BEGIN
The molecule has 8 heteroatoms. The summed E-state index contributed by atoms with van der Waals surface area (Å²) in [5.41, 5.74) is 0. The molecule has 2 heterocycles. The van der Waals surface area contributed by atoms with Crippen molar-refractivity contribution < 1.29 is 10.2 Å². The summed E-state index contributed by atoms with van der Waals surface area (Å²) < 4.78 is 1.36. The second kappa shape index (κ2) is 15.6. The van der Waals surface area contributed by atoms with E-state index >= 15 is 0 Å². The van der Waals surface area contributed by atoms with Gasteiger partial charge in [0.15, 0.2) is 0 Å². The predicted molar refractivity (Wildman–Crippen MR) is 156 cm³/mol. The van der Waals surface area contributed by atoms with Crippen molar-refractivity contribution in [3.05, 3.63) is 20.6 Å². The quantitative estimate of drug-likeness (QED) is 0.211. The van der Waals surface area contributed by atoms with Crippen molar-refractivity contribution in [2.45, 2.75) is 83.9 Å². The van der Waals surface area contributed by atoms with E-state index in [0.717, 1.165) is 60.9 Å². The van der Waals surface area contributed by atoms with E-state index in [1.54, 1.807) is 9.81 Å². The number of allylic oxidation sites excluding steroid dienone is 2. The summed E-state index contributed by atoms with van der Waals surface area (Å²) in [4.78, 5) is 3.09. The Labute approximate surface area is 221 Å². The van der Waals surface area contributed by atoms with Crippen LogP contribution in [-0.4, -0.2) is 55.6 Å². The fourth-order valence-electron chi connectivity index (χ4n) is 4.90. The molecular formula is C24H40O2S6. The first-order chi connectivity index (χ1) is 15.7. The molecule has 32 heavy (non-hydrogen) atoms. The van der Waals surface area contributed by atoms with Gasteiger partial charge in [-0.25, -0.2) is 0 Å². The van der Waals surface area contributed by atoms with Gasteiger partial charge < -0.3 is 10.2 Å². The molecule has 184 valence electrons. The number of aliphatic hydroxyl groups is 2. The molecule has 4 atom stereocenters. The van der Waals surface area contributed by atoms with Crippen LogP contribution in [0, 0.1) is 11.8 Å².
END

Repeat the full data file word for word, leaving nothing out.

The molecule has 8 heteroatoms. The summed E-state index contributed by atoms with van der Waals surface area (Å²) in [5.41, 5.74) is 0. The molecule has 2 heterocycles. The van der Waals surface area contributed by atoms with Crippen molar-refractivity contribution < 1.29 is 10.2 Å². The summed E-state index contributed by atoms with van der Waals surface area (Å²) < 4.78 is 1.36. The second kappa shape index (κ2) is 15.6. The van der Waals surface area contributed by atoms with E-state index >= 15 is 0 Å². The van der Waals surface area contributed by atoms with Gasteiger partial charge in [0.15, 0.2) is 0 Å². The predicted molar refractivity (Wildman–Crippen MR) is 156 cm³/mol. The van der Waals surface area contributed by atoms with Crippen molar-refractivity contribution in [3.05, 3.63) is 20.6 Å². The quantitative estimate of drug-likeness (QED) is 0.211. The van der Waals surface area contributed by atoms with Crippen molar-refractivity contribution in [2.45, 2.75) is 83.9 Å². The van der Waals surface area contributed by atoms with E-state index in [0.717, 1.165) is 60.9 Å². The van der Waals surface area contributed by atoms with E-state index in [1.54, 1.807) is 9.81 Å². The number of allylic oxidation sites excluding steroid dienone is 2. The summed E-state index contributed by atoms with van der Waals surface area (Å²) in [4.78, 5) is 3.09. The Labute approximate surface area is 221 Å². The van der Waals surface area contributed by atoms with Crippen LogP contribution in [-0.4, -0.2) is 55.6 Å². The fourth-order valence-electron chi connectivity index (χ4n) is 4.90. The molecular formula is C24H40O2S6. The first-order chi connectivity index (χ1) is 15.7. The molecule has 32 heavy (non-hydrogen) atoms. The van der Waals surface area contributed by atoms with Gasteiger partial charge in [-0.25, -0.2) is 0 Å². The van der Waals surface area contributed by atoms with Gasteiger partial charge < -0.3 is 10.2 Å². The molecule has 184 valence electrons. The number of aliphatic hydroxyl groups is 2. The molecule has 4 atom stereocenters. The van der Waals surface area contributed by atoms with Crippen LogP contribution in [0, 0.1) is 11.8 Å².